Review: Red Caps

Published December 18, 2013 by biggayhorrorfan

red caps
It’s amazing to consider that, one day, gay high school prom kings and queens may be the norm. Standing at the mid-point of history, when our queer baby brothers and sisters are still being bullied yet becoming a more recognized scholastic force, Steve Berman’s collection of new young adult fairy tales, Red Caps, hits at exactly the right moment. His stories contain proud, out college bound sophisticates whom still are fighting off the rigid strains of homophobia and the prescribed doctrines of public acceptance – all with a fantastical twist, of course.

With a release date of February 14th, 2014, many of Berman’s sweetly magical tales concern love. Love thwarted, love longed for and love, in its delicate first moments of adventure. You get the still relevant tales of youths fighting to free their significant others from the dangers of the closet (Only Lost Boys Are Found) and those fighting for breath within the sticky strings of monogamy (Bittersweet). Berman, also, perfectly nails the tentative nature of all emotional entanglements. No one ever quite escapes the nervous energy associated with a new crush or an unrequited obsession, making stories such as Most Likely and The Harvestbuck relatable to all.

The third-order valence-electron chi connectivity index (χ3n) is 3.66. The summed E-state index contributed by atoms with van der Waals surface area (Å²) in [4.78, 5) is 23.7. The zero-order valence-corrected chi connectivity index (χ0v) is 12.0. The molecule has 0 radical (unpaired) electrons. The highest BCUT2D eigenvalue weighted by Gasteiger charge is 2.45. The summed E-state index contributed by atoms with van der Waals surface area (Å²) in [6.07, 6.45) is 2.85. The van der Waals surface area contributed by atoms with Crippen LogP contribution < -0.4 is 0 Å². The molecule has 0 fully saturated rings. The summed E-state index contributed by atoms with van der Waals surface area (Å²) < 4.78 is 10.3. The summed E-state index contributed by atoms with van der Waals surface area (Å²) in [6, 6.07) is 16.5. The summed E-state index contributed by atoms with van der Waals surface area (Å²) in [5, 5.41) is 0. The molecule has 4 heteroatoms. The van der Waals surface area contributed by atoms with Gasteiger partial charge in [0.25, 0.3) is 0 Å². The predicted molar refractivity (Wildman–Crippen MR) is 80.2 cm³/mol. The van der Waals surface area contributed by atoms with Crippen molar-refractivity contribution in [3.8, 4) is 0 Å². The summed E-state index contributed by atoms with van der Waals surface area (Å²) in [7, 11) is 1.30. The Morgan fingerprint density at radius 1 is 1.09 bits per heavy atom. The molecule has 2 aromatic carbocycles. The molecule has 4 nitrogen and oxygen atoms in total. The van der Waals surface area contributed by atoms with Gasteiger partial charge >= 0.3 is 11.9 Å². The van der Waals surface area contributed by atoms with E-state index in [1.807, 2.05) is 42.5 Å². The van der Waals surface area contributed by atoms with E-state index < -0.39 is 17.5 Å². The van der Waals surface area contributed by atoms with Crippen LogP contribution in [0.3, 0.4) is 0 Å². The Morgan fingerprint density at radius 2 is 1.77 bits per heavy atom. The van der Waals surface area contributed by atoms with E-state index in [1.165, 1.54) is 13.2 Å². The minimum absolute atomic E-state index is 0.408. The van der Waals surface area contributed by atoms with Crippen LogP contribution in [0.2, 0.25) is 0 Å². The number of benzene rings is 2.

Berman mixes all these common day realities with a sense of the punk (Red Caps is an indie band mentioned in several of the stories) fantastic, though. All Smiles power-blends the conventions of sexy hitchhiking bad-asses, back breaking reform school programs and mysterious clans of demon hunters into a bloody, hypnotic literature smoothie. Three on a Match suggests that tragedies like teen suicide and the strains of life-at-large can find a bit of relief in the imaginary and supposed magic.

Berman excels in smaller moments, as well. He writes of familial relations, particularly the interactions between siblings, with tart truth. Indeed, a late-point revelation about the lead character’s sister in Only Lost Boys Are Found is one of the most simple, yet poignant moments in the collection as a whole.

Funny, honest and mystically misty, Berman proves here, without a doubt, that the mysterious and the wonderful do exist in our everyday lives, making Red Caps an appropriate gift for funky kids of every age.

Further information on Berman and Red Caps can be gathered at http://www.lethepressbooks.com and http://www.steveberman.com.

Until the next time – SWEET love and pink GRUE, Big Gay Horror Fan!

Follow me at http://www.facebook.com/biggayhorrorfan, as well.

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